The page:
Speakers at a women's leadership symposium held in San Diego on Tuesday said women in the military are making progress but there are still challenges ahead.
Nearly 1,300 women from all branches of the military and from all over the country came to Harbor Island as part of the Women's Leadership Symposium, which is organized by the Sea Service Leadership Association.
Attendees heard speakers such as Assistant Secretary of the Department of Veterans' Affairs L. Tammy Duckworth. She was a helicopter pilot in Iraq and lost both legs after her Blackhawk helicopter was shot down.
"One of the questions I get asked in Washington is, 'Do women belong in combat?'" said Duckworth. "I look back and them and say, 'Did you think I got this in a bar fight?'"
Navy Vice Adm. Carol Pottenger, one of the first Navy women to serve at sea, told 10News she initially had to deal with harassment and inappropriate conduct. Pottenger said in the last five to ten years, things have gotten much better.
"There's been remarkable momentum
an enormous shift in not just policy and practices but culture," said Pottenger.
Currently, there are about 350,000 women in the U.S. military with more of them taking leadership roles.
"I think the women can do anything that the men can do," said Air Force Lt. General Janet Wolfenbarger, who is the highest-ranking woman in the Air Force. "I think we'll never be done with fully embracing diversity but [there has been] significant progress."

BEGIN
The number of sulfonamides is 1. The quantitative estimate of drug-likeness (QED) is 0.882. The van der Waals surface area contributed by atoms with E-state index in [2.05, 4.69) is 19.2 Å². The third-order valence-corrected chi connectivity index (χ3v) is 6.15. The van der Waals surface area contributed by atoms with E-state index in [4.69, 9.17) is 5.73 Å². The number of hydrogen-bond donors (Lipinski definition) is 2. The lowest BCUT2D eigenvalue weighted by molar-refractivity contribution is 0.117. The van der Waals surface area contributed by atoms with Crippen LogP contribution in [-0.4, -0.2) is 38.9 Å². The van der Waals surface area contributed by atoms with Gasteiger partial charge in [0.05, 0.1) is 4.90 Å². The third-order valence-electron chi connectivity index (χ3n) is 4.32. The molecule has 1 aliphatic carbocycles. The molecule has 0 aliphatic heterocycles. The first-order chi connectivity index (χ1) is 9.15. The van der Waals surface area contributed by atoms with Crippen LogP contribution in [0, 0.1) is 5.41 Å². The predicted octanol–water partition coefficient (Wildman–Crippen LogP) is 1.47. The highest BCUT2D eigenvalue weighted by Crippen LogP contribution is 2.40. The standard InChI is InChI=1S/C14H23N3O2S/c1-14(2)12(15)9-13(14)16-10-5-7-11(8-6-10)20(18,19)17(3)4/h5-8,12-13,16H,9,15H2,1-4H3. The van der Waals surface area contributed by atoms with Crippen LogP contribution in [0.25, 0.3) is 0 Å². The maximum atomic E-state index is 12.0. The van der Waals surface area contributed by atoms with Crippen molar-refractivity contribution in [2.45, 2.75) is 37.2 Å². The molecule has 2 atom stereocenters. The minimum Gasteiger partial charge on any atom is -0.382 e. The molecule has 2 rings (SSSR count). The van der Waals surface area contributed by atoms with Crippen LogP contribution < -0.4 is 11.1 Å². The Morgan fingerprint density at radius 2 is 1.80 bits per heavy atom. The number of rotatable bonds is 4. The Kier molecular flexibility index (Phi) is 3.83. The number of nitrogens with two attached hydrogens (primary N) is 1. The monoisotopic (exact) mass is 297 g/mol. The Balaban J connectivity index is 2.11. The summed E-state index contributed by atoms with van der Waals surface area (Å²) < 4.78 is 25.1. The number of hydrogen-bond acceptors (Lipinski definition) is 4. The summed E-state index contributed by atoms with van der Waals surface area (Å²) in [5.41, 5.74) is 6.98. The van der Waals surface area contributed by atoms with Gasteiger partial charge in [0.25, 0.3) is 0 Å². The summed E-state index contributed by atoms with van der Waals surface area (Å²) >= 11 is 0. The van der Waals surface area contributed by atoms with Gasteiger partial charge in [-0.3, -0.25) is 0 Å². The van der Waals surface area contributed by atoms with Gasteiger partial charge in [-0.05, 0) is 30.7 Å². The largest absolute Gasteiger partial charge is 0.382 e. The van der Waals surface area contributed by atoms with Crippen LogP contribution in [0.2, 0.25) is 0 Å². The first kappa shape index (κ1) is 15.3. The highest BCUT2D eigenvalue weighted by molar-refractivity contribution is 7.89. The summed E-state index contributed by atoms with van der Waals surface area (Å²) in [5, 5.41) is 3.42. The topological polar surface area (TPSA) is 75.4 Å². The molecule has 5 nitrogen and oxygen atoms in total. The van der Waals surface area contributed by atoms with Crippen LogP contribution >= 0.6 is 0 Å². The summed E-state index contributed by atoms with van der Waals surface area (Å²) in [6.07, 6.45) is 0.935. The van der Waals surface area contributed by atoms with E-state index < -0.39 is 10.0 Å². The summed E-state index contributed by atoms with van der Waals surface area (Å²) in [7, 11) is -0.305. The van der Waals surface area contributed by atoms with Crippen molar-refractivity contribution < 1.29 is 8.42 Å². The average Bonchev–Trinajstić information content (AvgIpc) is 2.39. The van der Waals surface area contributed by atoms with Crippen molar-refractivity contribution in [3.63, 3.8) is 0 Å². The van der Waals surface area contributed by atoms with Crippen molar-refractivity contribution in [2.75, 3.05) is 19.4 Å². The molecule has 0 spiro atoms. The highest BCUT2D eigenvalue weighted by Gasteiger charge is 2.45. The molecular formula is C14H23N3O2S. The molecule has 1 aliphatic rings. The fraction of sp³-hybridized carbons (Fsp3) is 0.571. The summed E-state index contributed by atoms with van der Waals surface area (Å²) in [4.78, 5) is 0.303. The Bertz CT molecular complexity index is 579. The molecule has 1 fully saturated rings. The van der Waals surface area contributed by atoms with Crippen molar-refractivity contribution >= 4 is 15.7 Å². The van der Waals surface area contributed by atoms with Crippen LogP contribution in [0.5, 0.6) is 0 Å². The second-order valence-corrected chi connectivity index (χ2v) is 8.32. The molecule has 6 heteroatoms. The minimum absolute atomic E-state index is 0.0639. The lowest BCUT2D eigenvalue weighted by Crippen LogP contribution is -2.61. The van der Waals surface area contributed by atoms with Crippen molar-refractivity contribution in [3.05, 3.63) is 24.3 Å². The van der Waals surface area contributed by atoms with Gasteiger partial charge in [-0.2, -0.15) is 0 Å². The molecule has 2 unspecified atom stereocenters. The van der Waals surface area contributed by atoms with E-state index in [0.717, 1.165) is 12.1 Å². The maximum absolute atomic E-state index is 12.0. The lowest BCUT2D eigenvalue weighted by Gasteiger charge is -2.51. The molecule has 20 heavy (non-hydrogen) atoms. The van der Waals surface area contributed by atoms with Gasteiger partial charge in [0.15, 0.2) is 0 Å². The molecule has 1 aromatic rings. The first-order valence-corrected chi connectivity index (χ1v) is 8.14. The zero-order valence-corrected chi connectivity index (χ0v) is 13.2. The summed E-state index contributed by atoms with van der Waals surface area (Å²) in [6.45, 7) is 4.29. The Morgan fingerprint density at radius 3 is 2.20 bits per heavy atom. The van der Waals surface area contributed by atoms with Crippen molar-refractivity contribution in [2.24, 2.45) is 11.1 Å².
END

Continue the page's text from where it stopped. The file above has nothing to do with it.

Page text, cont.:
In addition to high-ranking officers, attendees heard from a high-profile performer. Oscar-winning actress Geena Davis also spoke at the symposium on Tuesday.
"I suppose it's not often you're addressed by a former pretend commander in chief," said Davis, who starred in the TV series, "Commander in Chief."
After receiving a few laughs, Davis addressed a topic she has researched extensively: women in the media. Davis, who founded the Geena Davis Institute on Gender in Media, said women in TV and movies that are made for children are underused and stereotyped.
"What message is our culture sending to boys and girls at a very vulnerable age if the female characters are one-dimensional, sidelined, stereotyped or simply not there at all?" she asked.
Davis summed up her suggestion for change in four words: "adding women
The Symposium will continue on Wednesday on Harbor Island.
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